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Latest Platinum compounds Stories

2012-07-26 23:29:17

Patients with the most common type of lung cancer are notoriously insensitive to chemotherapy drugs, including cisplatin. New findings related to the cellular pathways that regulate responses to cisplatin have now been published by Cell Press on July 26th in the journal Cell Reports. The findings reveal a potential biomarker that can be used to predict how these patients will respond to chemotherapy, as well as the patients' overall prognosis, paving the way for personalized treatment...

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2012-07-13 07:12:12

Connie K. Ho for redOrbit.com - Your Universe Online Researchers at the Massachusetts Institute of Technology (MIT) recently revealed a new platinum compound that could eliminate cancer cells more effectively than cisplatin, a popular chemotherapy anticancer drug. Drugs that have platinum are the most widely used most powerful cancer drugs. On the downside, these agents have toxic side effects and the cancer cells can eventually become resistant; as such, the new discovery is exciting for...

2012-07-10 15:28:22

Researchers at Brigham and Women's Hospital (BWH) are the first to report a new approach that integrates rational drug design with supramolecular nanochemistry in cancer treatment. Supramolecular chemistry is the development of complex chemical systems using molecular building blocks. The researchers utilized such methods to create nanoparticles that significantly enhanced antitumor activity with decreased toxicity in breast and ovarian cancer models. "This work is effectively moving...

2012-06-13 14:28:10

A long-used anti-cancer drug could be a starting point to develop new treatments for the incurable nerve disease known as Lou Gehrig's disease or amyotrophic lateral sclerosis (ALS), scientists are reporting. Their research showing how the drug prevents clumping of an enzyme linked to ALS appears in the Journal of the American Chemical Society. Lucia Banci, Ivano Bertini and colleagues explain that ALS causes a progressive loss of muscle control as the nerves that control body movements...

2012-06-11 21:48:38

A new study by University of Kentucky researchers shows how light and strained ruthenium-based drugs may be more effective at fighting cancer cells and less toxic to healthy cells than a similar and widely used drug. Cisplatin is a common platinum-based cancer drug. But while cisplatin kills cancer cells, it also attacks healthy cells, causing debilitating side effects. Ruthenium is a rare transition metal also belonging to the platinum group of the periodic table, and the UK researchers...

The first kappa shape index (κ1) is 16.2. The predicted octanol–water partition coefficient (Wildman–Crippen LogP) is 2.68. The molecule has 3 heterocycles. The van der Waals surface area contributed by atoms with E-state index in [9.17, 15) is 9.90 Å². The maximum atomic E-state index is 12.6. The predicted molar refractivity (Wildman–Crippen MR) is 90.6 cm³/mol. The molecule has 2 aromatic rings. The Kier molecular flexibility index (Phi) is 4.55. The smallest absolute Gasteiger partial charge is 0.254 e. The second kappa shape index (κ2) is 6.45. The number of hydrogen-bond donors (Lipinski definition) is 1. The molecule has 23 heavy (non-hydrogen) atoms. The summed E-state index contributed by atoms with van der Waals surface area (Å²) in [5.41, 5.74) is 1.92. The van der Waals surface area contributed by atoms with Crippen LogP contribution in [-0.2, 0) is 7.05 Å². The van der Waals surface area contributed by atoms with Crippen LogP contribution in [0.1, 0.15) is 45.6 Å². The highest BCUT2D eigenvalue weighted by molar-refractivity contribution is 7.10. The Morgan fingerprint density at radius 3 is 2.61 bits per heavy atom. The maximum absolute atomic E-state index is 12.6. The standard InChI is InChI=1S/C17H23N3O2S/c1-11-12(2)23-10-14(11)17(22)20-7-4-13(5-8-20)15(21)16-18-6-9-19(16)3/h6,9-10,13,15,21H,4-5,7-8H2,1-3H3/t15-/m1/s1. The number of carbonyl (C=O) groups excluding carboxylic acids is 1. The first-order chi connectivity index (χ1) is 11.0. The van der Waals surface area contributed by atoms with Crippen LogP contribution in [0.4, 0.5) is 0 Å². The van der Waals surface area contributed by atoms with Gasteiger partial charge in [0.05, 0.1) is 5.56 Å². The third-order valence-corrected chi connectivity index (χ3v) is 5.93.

2012-03-27 05:17:46

(Ivanhoe Newswire) — Scientists have uncovered a marker of DNA damage that could predict who will respond to platinum-based chemotherapy drugs like cisplatin or carboplatin. These drugs are widely used for ovarian cancer, but as with most cancer drugs, it can be difficult to predict who will respond to therapy. A team of researchers from the Dana-Farber Cancer Institute found that this marker, telomeric allelic imbalance or tAI, could predict sensitivity to therapy in patients...

2012-03-22 22:34:14

Marker identifies tumors unable to repair DNA damage by platinum agents Scientists from Brigham and Women's Hospital and Dana-Farber Cancer Institute and their colleagues have found a genetic marker that predicts which aggressive "triple negative" breast cancers and certain ovarian cancers will likely respond to platinum-based chemotherapies. The marker, found on chromosomes within the cancer cells, could lead to a test for identifying patients whose cancers could be effectively treated...

2012-03-22 22:32:59

Scientists have uncovered a marker of DNA damage that could predict who will respond to platinum-based chemotherapy drugs like cisplatin or carboplatin. These drugs are widely used for ovarian cancer, but as with most cancer drugs, it can be difficult to predict who will respond to therapy. A team of researchers from the Dana-Farber Cancer Institute found that this marker, telomeric allelic imbalance or tAI, could predict sensitivity to therapy in patients with triple-negative breast...


Word of the Day
snash
  • To talk saucily.
  • Insolent, opprobrious language; impertinent abuse.
This word is Scots in origin and probably imitative.